Mayor Catherine Pugh proposes legislation that would allow the city to control the school board. (Michael Dresser/Baltimore Sun video)
It was a strange set of circumstances that led to the joint-governance arrangement between the city and state for Baltimore's public schools. Twenty years ago, Baltimore was suing the state to try to get more funds for education. The state counter-sued, alleging that the school system wasn't doing a good job of managing the state funds it already got. The legislature got involved, and the most powerful critic of the city schools wasn't some suburban lawmaker but Del. Howard "Pete" Rawlings, the powerful Appropriations Committee chairman from Baltimore (and father of future Mayor Stephanie Rawlings-Blake). He and another city legislator, Sen. Barbara Hoffman, struck a deal by which the state would withhold millions from city schools the next year if then-Mayor Kurt Schmoke and then-Gov. Parris N. Glendening — who had previously been staunch allies — could work out a new governance structure that would force reforms aimed at improving student achievement. They had a deal, then they didn't. Slot machine gambling politics were involved because, well, aren't they always? Threats were made, Governor Glendening's re-election prospects dimmed, and things were headed back to court, but eventually the mayor and governor agreed to jointly appoint the members of the city school board, who would then hire the superintendent, in exchange for an extra $254 million for the district over the next five years.
What does all this have to do with the current situation facing Baltimore schools? Not much, and that's the point. The reforms Rawlings and others were pushing for at the time have been overtaken multiple times by new superintendents and new state and federal education mandates. The city school system was, at the time, exempt from a wide body of state regulations, but it is no longer. And the extra cash the city got was subsumed by the complete re-vamping of Maryland's education funding system the state adopted pursuant to the recommendations of the Thornton Commission several years later.
Meanwhile, the notion that the governor would be more involved in the running of the schools has turned out to be a sham. Mayors propose board members, and governors agree. Nobody from Annapolis is going over the books on North Avenue or even exercising influence over who is hired to lead the system, at least not to the degree that shared governance would imply.
What the joint appointments of school board members has done, though, is to muddy lines of accountability. Mayors have not been held clearly accountable for the performance or management of the city schools, and governors certainly haven't. Mayor Catherine Pugh has wants to change that, and she is pushing legislation to give her and her successors sole authority to choose the nine appointed members of the board. (Two newly created elected positions on the board would remain unaffected.)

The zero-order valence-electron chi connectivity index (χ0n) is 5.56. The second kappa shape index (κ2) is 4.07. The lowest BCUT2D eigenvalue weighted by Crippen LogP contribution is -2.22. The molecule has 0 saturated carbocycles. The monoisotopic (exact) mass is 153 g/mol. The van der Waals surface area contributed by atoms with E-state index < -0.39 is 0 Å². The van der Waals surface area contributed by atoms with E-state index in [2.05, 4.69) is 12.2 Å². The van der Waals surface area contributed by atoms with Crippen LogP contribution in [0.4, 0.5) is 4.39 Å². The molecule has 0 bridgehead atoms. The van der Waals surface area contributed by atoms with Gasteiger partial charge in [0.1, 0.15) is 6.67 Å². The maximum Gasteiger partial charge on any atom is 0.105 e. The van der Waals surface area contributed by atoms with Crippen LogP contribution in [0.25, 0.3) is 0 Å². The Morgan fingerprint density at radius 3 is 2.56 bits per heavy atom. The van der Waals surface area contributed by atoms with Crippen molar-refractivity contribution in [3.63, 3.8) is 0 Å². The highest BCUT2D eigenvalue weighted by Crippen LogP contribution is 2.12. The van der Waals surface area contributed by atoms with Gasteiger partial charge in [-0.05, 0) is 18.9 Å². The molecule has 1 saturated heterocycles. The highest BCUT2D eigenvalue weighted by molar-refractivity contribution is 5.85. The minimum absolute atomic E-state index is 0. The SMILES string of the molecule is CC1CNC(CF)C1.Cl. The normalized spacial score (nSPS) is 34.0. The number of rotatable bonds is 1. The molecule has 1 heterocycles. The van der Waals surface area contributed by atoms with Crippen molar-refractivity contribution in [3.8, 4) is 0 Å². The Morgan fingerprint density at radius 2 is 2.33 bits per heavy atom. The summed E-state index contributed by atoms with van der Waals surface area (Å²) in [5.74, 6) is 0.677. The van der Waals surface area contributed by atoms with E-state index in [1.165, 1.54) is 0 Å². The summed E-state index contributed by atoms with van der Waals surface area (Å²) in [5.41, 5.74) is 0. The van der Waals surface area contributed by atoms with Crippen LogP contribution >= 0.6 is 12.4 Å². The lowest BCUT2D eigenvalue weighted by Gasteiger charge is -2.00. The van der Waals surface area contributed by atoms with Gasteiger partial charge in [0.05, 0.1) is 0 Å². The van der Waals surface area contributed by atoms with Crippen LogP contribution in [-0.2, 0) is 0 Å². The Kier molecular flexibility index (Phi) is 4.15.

We don't need a mayor directly running the day-to-day operations of the system, and her legislation wouldn't do that. But the system's current predicament — a $129 million projected budget deficit for next year, itself just the latest in a long series of budget troubles — underscores the need for a more direct line between City Hall and North Avenue. That could lead to sharing of resources and greater efficiencies, but it could also give Ms. Pugh and her successors a greater stake in the district's health. Mayors have also not made it a priority to increase the share of system funding that comes from the city — one of the lowest such rates in the state. Mayor Pugh has pledged to change that, too, and providing her with more clear accountability for the system is the best way to make sure she follows through.
Some elements of the 1997 law remain useful. Before then, city school board appointments had too often been viewed as patronage jobs, leading to low quality oversight, and the new system addressed that in a couple of ways. One was the establishment of qualifications for board members — four must have substantial experience running a business, nonprofit or government agency, three must "possess a high level of knowledge about education," one must be a parent of a city schools student, and at least one must have knowledge or experience in educating students with disabilities. That stays in the legislation Mayor Pugh has proposed.
A second key point in the 1997 law is the role of the Maryland State Department of Education in vetting candidates. Some board applicants in the past exaggerated or outright falsified their qualifications, and MSDE played an important role in ferreting them out.
The new system Mayor Pugh proposes includes the creation of a new advisory board to recommend candidates to the mayor. Its structure is admirably independent and balanced — it includes no mayoral appointees and just one member of the city council, and it has members selected by teachers and administrators unions but also the ACLU, disability rights groups, charter schools, the PTA and other stakeholders. Still, it may lack the resources to do proper background checks on applicants, and it would be wise for the panel to continue to rely on MSDE for that service.